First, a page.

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Five Numbers to Pay Attention to on Your Financial Statement

Author: Larry Chester, President


You might naturally gravitate towards these five numbers on your financial statement, and these figures are a great start for understanding your current financial situation.

But, this is just a starting point. 

Looking at your financial statement on a deeper level means looking past the numbers to see the whole picture.

Looking Past the Numbers 

“I have clients that come to me proudly, stating that they often look at these five numbers on their financial statement:

  • Sales
  • Gross Margin
  • Sales Expense
  • Operating Expenses
  • Net Income

They sit back in their chair, feeling satisfied with their response. I simply ask them the question, ‘How are you going to make actionable changes to your bottom line with those five numbers?’”

They typically don’t have a response.

Those numbers are important, but they don’t provide details to make significant changes in your business. 

I can’t make this point enough for my clients— details are going to be the game-changer in changing your business’ bottom line,” says Larry Chester. 

One way to dive into the details is to look at the numbers behind those five standard numbers. This information can be found in subsidiary reports. The data from these reports provide the opportunity to make substantial changes in your business.

How Does Your Business Measure Up? 

So, how do you think your business measures up? Look through our “How do you measure up?” blog post to find out, and answer questions including:

  • Did my revenue grow vs. a prior period? 
  • Is my business profitable? 
  • What is the gross margin on what I’ve sold? 
  • How much do I owe the bank? 
  • Did the business generate sufficient cash?
  • How much cash do I have? 

These questions are the beginning steps of getting accurate details about your current financial situation. They help you understand variations in calculations, and how to relate them to your business’ performance and operations.

Let’s dive deeper into what ratios you should look into for more details surrounding your financial report: 

  • Gross Profit %:  = (total revenue – cost of sales) / total revenue
  • Operating Profit %: = (gross profit – operating expenses) / total revenue
  • Net Profit %: = net income / total revenue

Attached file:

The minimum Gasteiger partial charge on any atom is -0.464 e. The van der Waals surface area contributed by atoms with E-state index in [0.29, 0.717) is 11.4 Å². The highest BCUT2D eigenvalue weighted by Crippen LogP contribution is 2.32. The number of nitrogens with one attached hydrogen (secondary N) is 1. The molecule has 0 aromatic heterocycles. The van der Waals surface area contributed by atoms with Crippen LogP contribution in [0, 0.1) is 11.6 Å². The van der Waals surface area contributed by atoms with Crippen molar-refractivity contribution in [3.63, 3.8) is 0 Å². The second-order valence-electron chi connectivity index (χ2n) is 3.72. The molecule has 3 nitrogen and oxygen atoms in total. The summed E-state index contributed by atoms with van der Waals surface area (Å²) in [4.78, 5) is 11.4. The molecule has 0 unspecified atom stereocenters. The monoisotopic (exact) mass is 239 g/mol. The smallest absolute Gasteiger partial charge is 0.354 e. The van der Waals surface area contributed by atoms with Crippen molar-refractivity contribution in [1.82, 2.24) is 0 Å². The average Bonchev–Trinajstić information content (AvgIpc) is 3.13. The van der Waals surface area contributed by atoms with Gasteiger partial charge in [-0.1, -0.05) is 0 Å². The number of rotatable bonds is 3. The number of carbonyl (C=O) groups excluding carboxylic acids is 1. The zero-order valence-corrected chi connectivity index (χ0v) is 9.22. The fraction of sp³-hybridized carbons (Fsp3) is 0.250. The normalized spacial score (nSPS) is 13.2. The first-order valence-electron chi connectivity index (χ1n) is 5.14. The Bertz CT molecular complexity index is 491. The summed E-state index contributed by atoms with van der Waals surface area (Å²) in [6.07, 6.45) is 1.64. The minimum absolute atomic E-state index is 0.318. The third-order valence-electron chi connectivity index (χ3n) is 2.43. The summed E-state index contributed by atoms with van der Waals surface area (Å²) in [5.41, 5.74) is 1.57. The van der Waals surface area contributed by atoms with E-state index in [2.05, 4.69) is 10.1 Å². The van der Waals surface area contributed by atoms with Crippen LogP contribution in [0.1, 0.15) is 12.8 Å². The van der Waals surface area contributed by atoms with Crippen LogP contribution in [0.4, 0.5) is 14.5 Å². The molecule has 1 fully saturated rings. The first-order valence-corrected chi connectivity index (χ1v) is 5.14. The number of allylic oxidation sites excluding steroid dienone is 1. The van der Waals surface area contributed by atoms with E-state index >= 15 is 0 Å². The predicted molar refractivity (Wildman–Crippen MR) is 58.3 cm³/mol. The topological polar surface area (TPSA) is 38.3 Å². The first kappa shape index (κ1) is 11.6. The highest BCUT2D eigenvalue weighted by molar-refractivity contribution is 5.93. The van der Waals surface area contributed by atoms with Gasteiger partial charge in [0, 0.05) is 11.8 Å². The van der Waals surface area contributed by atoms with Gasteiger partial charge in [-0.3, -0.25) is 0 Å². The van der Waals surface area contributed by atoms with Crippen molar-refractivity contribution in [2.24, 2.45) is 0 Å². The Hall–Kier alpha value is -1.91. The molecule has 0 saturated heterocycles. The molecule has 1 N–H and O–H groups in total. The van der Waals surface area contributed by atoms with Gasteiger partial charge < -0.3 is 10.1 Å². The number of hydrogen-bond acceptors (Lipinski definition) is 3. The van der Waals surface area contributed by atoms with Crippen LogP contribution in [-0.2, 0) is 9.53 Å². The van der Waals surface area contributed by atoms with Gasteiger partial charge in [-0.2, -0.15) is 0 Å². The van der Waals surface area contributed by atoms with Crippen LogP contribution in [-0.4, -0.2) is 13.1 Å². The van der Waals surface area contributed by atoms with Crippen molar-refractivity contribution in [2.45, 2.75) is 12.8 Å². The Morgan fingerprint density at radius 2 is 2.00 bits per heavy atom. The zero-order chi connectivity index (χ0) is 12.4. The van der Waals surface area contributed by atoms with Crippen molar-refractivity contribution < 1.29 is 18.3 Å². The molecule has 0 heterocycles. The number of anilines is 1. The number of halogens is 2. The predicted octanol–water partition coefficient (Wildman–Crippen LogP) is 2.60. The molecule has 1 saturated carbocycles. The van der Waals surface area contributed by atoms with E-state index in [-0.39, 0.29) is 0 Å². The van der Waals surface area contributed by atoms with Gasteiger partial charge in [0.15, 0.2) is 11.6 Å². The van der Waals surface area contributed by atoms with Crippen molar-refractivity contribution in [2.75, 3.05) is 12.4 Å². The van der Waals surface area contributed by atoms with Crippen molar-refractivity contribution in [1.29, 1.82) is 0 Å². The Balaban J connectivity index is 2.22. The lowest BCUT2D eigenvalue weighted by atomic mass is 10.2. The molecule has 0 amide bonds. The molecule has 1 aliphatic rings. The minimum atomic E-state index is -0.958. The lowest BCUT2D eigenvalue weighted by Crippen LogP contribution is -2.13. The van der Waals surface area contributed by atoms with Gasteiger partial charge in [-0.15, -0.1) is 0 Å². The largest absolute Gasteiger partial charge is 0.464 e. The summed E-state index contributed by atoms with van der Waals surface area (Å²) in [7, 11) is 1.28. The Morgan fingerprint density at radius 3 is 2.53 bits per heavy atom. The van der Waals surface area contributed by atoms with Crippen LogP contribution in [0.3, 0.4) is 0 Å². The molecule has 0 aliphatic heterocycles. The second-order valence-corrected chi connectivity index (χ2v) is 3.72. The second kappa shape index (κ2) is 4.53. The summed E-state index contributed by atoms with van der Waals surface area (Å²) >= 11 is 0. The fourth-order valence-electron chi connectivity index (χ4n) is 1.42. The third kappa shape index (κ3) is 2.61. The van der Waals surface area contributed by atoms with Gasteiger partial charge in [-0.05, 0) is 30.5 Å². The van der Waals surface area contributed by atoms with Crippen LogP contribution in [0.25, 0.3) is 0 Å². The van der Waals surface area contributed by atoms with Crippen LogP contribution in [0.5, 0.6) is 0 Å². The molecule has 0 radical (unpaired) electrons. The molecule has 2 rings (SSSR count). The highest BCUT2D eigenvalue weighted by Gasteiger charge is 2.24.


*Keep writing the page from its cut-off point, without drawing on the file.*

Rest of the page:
• EBITDA: = earnings before interest, taxes, depreciation and amortization
  • Return on Investment (ROI): = net income / (debt + owner’s equity)
  • Return on Total Assets (ROTA): = net income / total assets
  • Total Liabilities to Total Assets: = total liabilities / total assets
  • Total Liabilities to Tangible Net Worth: = total liabilities / ( owner’s equity – intangible assets)
  • Days Sales Outstanding (DSO): = accounts receivable / average daily sales

A Dive into Details

The devil is in the details. Your financial reports will always consist of two (sometimes three) reports: 

  • Balance sheet
  • Income statement
  • Statement of Cash Flows

These three reports provide a broad look into the performance and condition of your company. Once you look past the summary numbers, more details can be found in the subsidiary reports.

The necessary details in the consolidated financial statements can provide broader knowledge on topics such as:

  • Revenues, costs, and margins by product line
  • Inventory turnover – how fast you are selling your products
  • Accounts receivable aging
  • Accounts payable aging
  • Expenses by department
  • Overhead allocations
  • Payroll detail
  • Estimated project profitability versus actual
  • Comparisons to budget, or the same month last year
  • 12-month rolling results

A Final Word

Next time you receive your financial statement, remember it’s crucial to look past your sales, gross margin, sales expense, operating expenses, and net income. Have these details made you reconsider your current financial grasp of your business? Learn if and when you need a fractional CFO on our blog post now.


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